Shima Shahbaz is among first recipients of CIHR Award, advancing HIV research with $1M funding

Receiving the award has boosted Shahbaz’s confidence in continuing important HIV research, allowing her to overcome previous funding and barrier limitations and focus on ambitious projects.

4 March 2024

Shima Shahbaz, an innovative postdoctoral fellow in immunology, from the Elahi lab, the School of Dentistry at the University of Alberta has emerged as one of the first recipients of the Canadian Institutes
of Health Research (CIHR) 2024
 Research Excellence, Diversity, and Independence (REDI) Early Career Transition Award. This award, with a value of over $1 million, enables Shahbaz’s research on natural protective immunity against HIV infection, potentially giving hope to people affected by HIV worldwide. 

Her research will also extend to broader implications for chronic diseases such as hepatitis and certain cancers, potentially redefining treatment approaches. 

The program supports the transition of trainees to independent academic or research appointments, enabling them to conduct their own research, supervise new trainees, and publish their findings. This award will also afford her mentorship and invaluable networking opportunities, setting an excellent foundation for Shahbaz to explore the unique mechanism of protective immunity against HIV infection shown in a small subset of patients. 

“Receiving the award made me confident I can continue this work that was always on top of my mind, but due to lack of funding and other barriers, I couldn’t dive as deep as I wished into HIV infection research. This gives me an opportunity to build on my dreams as a clinician scientist and focus where I truly want with my PhD.”

Shahbaz’s research builds on the previous work of her supervisor, Shokrollah Elahi, professor of immunology in the school of dentistry, who first discovered the phenomenon of killer T cell’s resilience against exhaustion in certain HIV-infected individuals.

“Killer T Cells attack infected cells and tumour cells, but in chronic diseases like HIV or cancer these cells become exhausted and dysfunctional because they are working 24/7 to fight against the virus,” says Elahi. “Killer T cells from this subset of HIV-infected individuals are able to evade immune exhaustion. Through my work, I discovered specific proteins that play important roles in this process to allow the killer T cells to continue to do their job to kill infected cells and protect the individual.”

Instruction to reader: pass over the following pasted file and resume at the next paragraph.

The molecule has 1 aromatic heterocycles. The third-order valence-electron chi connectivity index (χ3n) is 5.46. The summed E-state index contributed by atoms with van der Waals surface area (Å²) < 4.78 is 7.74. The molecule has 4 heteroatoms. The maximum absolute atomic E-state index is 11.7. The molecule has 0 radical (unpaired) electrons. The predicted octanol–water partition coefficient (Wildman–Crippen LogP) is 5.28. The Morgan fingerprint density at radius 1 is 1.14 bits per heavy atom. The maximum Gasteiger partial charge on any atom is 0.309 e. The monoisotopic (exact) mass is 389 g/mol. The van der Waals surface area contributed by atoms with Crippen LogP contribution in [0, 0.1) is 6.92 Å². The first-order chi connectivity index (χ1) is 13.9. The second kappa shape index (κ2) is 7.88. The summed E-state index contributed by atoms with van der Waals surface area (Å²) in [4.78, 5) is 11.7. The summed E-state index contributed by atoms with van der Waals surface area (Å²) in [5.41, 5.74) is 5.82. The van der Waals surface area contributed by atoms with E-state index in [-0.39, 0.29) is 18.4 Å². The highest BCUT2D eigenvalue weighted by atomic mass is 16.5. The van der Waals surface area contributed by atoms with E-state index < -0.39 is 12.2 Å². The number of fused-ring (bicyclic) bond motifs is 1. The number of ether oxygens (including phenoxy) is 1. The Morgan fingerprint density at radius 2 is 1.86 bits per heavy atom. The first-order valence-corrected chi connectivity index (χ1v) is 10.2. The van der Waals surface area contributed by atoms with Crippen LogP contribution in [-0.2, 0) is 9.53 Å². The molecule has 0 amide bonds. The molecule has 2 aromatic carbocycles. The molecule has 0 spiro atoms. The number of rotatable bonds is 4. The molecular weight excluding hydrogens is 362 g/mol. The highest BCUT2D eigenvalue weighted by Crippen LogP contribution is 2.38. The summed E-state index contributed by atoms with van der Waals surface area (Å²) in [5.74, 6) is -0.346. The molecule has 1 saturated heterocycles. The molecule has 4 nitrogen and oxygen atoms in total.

Currently, Elahi’s lab has frozen cells collected from this specific subset of HIV-infected individuals ready to study. Supported by the CIHR REDI Early Career Transition Award, Shahbaz will isolate these killer T cells and conduct detailed genetic analysis, including RNA sequencing, T cell receptor sequencing, various gene modulations, and functional studies.

I came to Canada in 2013,” says Shahbaz. “This grant gives me the opportunity to continue this research, but also network. It equalizes opportunities for those who do not have established connections here. The mentorship program as part of this award is also very important. To have more support from a dedicated mentor throughout the journey, to make sure you are on the right path for all the requirements to get to a faculty position is very valuable.”

In total, CIHR is providing $28.4 million to support 43 underrepresented early-career researchers nationwide focusing on health research in the areas of infectious and chronic disease, brain and mental health, aging, rare diseases, improving the health care system, and more. Find more information about the award and the full list of  2024 awardees on the CIHR website.